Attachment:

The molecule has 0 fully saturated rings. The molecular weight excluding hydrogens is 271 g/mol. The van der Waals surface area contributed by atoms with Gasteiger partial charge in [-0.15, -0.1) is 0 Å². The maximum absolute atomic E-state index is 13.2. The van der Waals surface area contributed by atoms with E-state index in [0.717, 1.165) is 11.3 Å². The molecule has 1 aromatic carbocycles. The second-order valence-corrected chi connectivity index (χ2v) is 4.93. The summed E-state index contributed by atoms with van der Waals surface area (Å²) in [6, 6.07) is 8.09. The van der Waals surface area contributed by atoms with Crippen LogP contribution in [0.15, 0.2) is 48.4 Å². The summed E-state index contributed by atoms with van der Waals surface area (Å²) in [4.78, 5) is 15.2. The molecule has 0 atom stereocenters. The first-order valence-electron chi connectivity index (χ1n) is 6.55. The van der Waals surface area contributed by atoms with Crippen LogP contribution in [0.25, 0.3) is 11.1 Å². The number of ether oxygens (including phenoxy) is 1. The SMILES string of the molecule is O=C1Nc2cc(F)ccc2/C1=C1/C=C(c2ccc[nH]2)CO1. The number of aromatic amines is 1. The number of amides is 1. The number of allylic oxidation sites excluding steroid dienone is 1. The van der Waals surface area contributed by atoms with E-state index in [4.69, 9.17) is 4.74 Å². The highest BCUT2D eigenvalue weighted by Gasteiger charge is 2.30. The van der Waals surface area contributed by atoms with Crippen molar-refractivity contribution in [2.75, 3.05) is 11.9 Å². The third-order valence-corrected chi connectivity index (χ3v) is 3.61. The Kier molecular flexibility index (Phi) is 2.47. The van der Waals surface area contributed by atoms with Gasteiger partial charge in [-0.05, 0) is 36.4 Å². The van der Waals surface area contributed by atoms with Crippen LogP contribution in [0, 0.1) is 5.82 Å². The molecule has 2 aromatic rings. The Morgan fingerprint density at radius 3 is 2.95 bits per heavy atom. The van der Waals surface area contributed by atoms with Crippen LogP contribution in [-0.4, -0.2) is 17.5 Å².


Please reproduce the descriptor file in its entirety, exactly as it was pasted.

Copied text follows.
The molecule has 0 fully saturated rings. The molecular weight excluding hydrogens is 271 g/mol. The van der Waals surface area contributed by atoms with Gasteiger partial charge in [-0.15, -0.1) is 0 Å². The maximum absolute atomic E-state index is 13.2. The van der Waals surface area contributed by atoms with E-state index in [0.717, 1.165) is 11.3 Å². The molecule has 1 aromatic carbocycles. The second-order valence-corrected chi connectivity index (χ2v) is 4.93. The summed E-state index contributed by atoms with van der Waals surface area (Å²) in [6, 6.07) is 8.09. The van der Waals surface area contributed by atoms with Crippen LogP contribution in [0.15, 0.2) is 48.4 Å². The summed E-state index contributed by atoms with van der Waals surface area (Å²) in [4.78, 5) is 15.2. The molecule has 0 atom stereocenters. The first-order valence-electron chi connectivity index (χ1n) is 6.55. The van der Waals surface area contributed by atoms with Crippen LogP contribution in [0.25, 0.3) is 11.1 Å². The number of ether oxygens (including phenoxy) is 1. The SMILES string of the molecule is O=C1Nc2cc(F)ccc2/C1=C1/C=C(c2ccc[nH]2)CO1. The number of aromatic amines is 1. The number of amides is 1. The number of allylic oxidation sites excluding steroid dienone is 1. The van der Waals surface area contributed by atoms with E-state index in [4.69, 9.17) is 4.74 Å². The highest BCUT2D eigenvalue weighted by Gasteiger charge is 2.30. The van der Waals surface area contributed by atoms with Crippen molar-refractivity contribution in [2.75, 3.05) is 11.9 Å². The third-order valence-corrected chi connectivity index (χ3v) is 3.61. The Kier molecular flexibility index (Phi) is 2.47. The van der Waals surface area contributed by atoms with Gasteiger partial charge in [-0.05, 0) is 36.4 Å². The van der Waals surface area contributed by atoms with Crippen LogP contribution in [0, 0.1) is 5.82 Å². The molecule has 2 aromatic rings. The Morgan fingerprint density at radius 3 is 2.95 bits per heavy atom. The van der Waals surface area contributed by atoms with Crippen LogP contribution in [-0.4, -0.2) is 17.5 Å².